The Baltimore Sun

It is a triumph of some kind that in battling hunger in America, obesity has come to be a problem associated with the poor.

The problem seems especially dramatic in South Los Angeles, where 30 percent of adults are obese, up significantly over the last 10 years, compared with 21 percent in Los Angeles County as a whole. That has a rough correlation to the poverty rate, 28 percent in South L.A. vs. 16.2 percent for the county.

According to the Los Angeles Times, the City Council will weigh a proposal to combat obesity by imposing a two-year moratorium on new fast-food restaurants in the neighborhood.

The intent of the measure is laudable, but the approach amounts to lifestyle zoning, trying to make perfectly legal adult choices - such as eating hamburgers instead of salads - inconvenient because the council disapproves of them.

It would be fascinating to see a fast-food moratorium put to the people of South L.A. to see how they feel about the issue. But the great concentration of fast-food places suggests that they have already voted.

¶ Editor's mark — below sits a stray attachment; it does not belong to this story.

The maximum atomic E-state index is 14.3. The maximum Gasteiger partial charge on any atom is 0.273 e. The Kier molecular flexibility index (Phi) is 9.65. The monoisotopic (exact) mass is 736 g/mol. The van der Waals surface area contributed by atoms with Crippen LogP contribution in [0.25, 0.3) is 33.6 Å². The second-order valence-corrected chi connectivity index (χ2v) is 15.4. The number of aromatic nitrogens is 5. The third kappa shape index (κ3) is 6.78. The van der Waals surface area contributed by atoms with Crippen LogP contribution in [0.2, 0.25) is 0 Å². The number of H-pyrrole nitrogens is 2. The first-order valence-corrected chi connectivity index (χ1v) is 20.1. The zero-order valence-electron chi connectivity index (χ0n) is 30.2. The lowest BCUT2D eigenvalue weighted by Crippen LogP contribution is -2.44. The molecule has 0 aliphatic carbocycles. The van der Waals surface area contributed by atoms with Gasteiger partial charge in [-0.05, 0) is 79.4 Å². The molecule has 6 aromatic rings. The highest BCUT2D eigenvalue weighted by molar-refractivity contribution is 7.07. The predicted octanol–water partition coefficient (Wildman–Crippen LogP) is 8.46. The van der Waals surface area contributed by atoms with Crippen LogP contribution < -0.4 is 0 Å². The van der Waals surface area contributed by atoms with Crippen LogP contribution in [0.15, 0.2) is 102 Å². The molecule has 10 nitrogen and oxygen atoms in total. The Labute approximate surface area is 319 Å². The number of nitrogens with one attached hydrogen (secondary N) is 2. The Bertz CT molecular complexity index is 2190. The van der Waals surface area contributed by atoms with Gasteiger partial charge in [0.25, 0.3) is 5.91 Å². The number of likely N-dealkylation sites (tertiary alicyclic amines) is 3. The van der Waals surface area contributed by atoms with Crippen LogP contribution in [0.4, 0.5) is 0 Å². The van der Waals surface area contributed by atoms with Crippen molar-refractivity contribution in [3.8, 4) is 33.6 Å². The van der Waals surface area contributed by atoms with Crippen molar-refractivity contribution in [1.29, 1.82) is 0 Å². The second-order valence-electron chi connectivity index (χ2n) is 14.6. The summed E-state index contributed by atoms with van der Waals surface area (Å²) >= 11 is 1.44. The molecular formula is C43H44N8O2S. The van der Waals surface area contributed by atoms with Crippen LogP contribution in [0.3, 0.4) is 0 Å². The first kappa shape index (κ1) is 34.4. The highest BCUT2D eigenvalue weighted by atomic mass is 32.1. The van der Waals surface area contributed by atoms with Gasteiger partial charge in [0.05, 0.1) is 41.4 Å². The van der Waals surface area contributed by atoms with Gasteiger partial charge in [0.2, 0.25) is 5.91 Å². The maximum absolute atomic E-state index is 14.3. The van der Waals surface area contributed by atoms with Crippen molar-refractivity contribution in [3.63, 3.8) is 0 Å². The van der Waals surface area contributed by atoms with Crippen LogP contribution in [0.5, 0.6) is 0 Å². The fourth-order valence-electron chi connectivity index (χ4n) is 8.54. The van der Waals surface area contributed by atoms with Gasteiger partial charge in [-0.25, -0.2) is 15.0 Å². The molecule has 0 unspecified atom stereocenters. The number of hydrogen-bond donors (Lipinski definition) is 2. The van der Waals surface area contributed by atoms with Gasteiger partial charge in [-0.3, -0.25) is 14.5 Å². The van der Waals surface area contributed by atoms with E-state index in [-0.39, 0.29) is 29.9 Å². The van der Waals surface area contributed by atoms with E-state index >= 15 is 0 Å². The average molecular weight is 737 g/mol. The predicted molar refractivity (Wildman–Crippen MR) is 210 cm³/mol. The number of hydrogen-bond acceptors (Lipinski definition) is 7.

- Rocky Mountain News (Denver)

Air travel is an undeniable hassle.

The security checks, the lines, the delays and, don't forget, the overbookings - it's enough to make the family road trip seem like a fun alternative. Which is why people boarding an airliner these days have more to worry about than what the passenger in 18A is wearing.

Yet, on a recent Southwest Airlines flight, that's exactly what the commotion was all about: an airline attendant basically dressing down a young woman who he believed was too scantily dressed.

OK, people are apt to commit crimes of fashion these days, and there is a limit to tastelessness in public. But the offending wardrobe has to be pretty egregious to warrant removal from a flight, and this woman's outfit was not over-the-top.

Memo to the airlines: Worry less about dress codes and more about getting passengers to their destinations safely, and on time.

- Sun-Sentinel (Fort Lauderdale, Fla.)

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